A typical group contains: one dominant silverback, who is the group’s undisputed leader; another subordinate silverback (usually a younger brother, half-brother, or even an adult son of the dominant silverback), one or two black backs who act as sentries; three to four sexually mature females who are ordinarily bonded to the dominant silverback for life and from three to six juveniles and infants.

Males leave when they are about 11 years old and often the separation process is slow; they spend more and more time on the edge of the group until they leave altogether. They may travel alone or with an all-male group for 2–5 years before they can attract females to join them and form a new group. Females typically emigrate when they are about 8 years old, either transferring directly to an established group or beginning a new one with a lone male. Females often transfer to a new group several times before they settle down with a certain silverback male.

Affiliation

The midday rest period is an important time for establishing and reinforcing relationships within the group. Mutual grooming reinforces social bonds and helps keep hair free from dirt and parasites. Young gorillas play often and this helps them learn how to communicate and behave within the group. Activities include wrestling, chasing, and somersaults. The silverback and his females tolerate and even participate if encouraged.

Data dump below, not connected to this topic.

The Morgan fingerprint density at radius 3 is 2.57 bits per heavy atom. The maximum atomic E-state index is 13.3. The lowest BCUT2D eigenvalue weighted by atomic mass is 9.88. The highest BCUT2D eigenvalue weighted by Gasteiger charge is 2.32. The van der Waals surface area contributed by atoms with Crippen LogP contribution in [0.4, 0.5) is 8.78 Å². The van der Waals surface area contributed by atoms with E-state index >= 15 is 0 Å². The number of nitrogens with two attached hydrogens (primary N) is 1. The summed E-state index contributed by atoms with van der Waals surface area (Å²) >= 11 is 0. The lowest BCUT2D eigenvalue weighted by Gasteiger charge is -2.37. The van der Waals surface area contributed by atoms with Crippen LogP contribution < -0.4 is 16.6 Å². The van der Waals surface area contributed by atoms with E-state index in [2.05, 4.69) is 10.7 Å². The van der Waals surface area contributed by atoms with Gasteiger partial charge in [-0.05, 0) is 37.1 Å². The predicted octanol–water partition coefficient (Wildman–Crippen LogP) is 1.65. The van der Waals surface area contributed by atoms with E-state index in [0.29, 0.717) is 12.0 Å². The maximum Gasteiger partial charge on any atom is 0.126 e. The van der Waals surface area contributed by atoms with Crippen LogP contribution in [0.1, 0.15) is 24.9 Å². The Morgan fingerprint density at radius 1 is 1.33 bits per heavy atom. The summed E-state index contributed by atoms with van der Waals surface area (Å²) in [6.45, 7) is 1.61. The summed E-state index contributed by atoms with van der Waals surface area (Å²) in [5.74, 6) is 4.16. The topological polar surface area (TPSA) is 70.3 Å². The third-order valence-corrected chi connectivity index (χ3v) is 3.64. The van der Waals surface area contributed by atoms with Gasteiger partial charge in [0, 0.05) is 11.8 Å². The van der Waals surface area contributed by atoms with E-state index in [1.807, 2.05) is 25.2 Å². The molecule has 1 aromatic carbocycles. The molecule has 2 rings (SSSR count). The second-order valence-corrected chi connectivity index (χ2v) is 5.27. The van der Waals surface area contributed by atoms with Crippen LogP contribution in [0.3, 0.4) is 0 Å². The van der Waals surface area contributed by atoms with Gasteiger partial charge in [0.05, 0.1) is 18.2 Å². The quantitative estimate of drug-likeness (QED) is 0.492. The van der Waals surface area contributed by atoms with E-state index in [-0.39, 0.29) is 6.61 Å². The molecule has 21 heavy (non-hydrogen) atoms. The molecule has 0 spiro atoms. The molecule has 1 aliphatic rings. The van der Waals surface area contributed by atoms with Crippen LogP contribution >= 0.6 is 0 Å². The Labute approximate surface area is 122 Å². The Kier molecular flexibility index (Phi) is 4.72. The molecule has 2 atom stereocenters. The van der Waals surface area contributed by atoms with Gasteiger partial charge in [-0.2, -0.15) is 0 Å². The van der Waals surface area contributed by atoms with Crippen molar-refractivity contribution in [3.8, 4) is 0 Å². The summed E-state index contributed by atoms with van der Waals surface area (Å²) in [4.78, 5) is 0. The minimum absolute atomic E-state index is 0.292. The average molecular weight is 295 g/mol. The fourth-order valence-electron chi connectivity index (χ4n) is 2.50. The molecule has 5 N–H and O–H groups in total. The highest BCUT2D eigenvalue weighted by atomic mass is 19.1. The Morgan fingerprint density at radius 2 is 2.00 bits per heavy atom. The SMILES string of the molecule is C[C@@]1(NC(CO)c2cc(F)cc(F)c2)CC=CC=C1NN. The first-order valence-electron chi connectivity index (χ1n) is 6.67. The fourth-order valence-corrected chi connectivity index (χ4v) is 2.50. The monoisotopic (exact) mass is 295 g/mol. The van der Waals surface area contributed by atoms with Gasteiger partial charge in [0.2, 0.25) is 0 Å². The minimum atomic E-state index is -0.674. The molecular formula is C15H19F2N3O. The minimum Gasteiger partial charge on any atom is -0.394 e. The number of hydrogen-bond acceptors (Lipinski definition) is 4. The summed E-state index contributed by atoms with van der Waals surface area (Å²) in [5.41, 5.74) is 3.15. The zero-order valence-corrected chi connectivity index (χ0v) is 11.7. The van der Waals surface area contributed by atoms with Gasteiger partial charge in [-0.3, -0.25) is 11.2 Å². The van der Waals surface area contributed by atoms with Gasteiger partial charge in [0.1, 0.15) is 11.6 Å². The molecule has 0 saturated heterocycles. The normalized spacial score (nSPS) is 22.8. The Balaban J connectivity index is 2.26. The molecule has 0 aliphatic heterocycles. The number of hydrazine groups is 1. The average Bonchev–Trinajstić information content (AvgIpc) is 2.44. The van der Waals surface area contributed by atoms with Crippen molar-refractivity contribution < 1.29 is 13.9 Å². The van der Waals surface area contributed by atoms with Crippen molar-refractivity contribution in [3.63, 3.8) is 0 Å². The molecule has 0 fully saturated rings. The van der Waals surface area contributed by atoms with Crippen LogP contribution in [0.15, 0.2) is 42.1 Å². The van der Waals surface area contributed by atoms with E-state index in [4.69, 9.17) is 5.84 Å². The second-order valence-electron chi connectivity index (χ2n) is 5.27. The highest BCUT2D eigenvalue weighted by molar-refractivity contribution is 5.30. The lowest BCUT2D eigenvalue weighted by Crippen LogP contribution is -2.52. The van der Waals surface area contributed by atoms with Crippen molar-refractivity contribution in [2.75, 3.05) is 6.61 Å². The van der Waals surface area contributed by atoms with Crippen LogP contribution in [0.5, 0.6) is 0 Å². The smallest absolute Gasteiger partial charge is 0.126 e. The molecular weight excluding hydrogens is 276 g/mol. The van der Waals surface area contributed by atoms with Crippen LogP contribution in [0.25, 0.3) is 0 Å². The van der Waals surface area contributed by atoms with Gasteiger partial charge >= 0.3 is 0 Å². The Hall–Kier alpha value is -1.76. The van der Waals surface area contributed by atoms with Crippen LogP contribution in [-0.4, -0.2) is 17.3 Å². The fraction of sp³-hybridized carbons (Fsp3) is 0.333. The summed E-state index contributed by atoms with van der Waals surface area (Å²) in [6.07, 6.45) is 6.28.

Fears

For reasons unknown, mountain gorillas that have been studied appear to be naturally afraid of certain reptiles and insects. They are also afraid of water and will cross streams only if they can do so without getting wet, such as crossing over fallen logs.

Vocalization

Sounds classified as grunts and barks are heard most frequently while traveling and indicate the whereabouts of individual group members. They may also be used during social interactions when discipline is required. Screams and roars are used for alarm or warning and are produced most often by silverbacks.

Aggression

Although strong and powerful, the mountain gorillas are generally gentle and very shy. Severe aggression is rare in stable groups but when two mountain gorilla groups meet, the two silverbacks can sometimes engage in a fight to death, using their canines to cause deep gaping injuries. For this reason, conflicts are most often resolved by displays and other threat behaviors that are intended to intimidate without becoming physical.

Conservation

 

Conservation efforts have led to an increase in overall population of the mountain gorilla (Gorilla beringei beringei) in the Virungas and at Bwindi. In both Bwindi and the Virungas, groups of gorillas that were habituated for research and ecotourism have higher growth rates than unhabituated gorillas. Habituation means that through repeated, neutral contact with humans, gorillas exhibit normal behavior when people are in proximity. Habituated gorillas are more closely guarded by field staff and they receive veterinary treatment for snares, respiratory disease and other life-threatening conditions. Nonetheless, researchers recommended that some gorillas remain unhabituated as a bet-hedging strategy against the risk of human pathogens being transmitted throughout the population. Despite their recent population growth, the mountain gorilla remains threatened. As of 2008, mountain gorillas were listed as Critically Endangered on the IUCN Red List and are dependent on conservation efforts to survive.

Habitat loss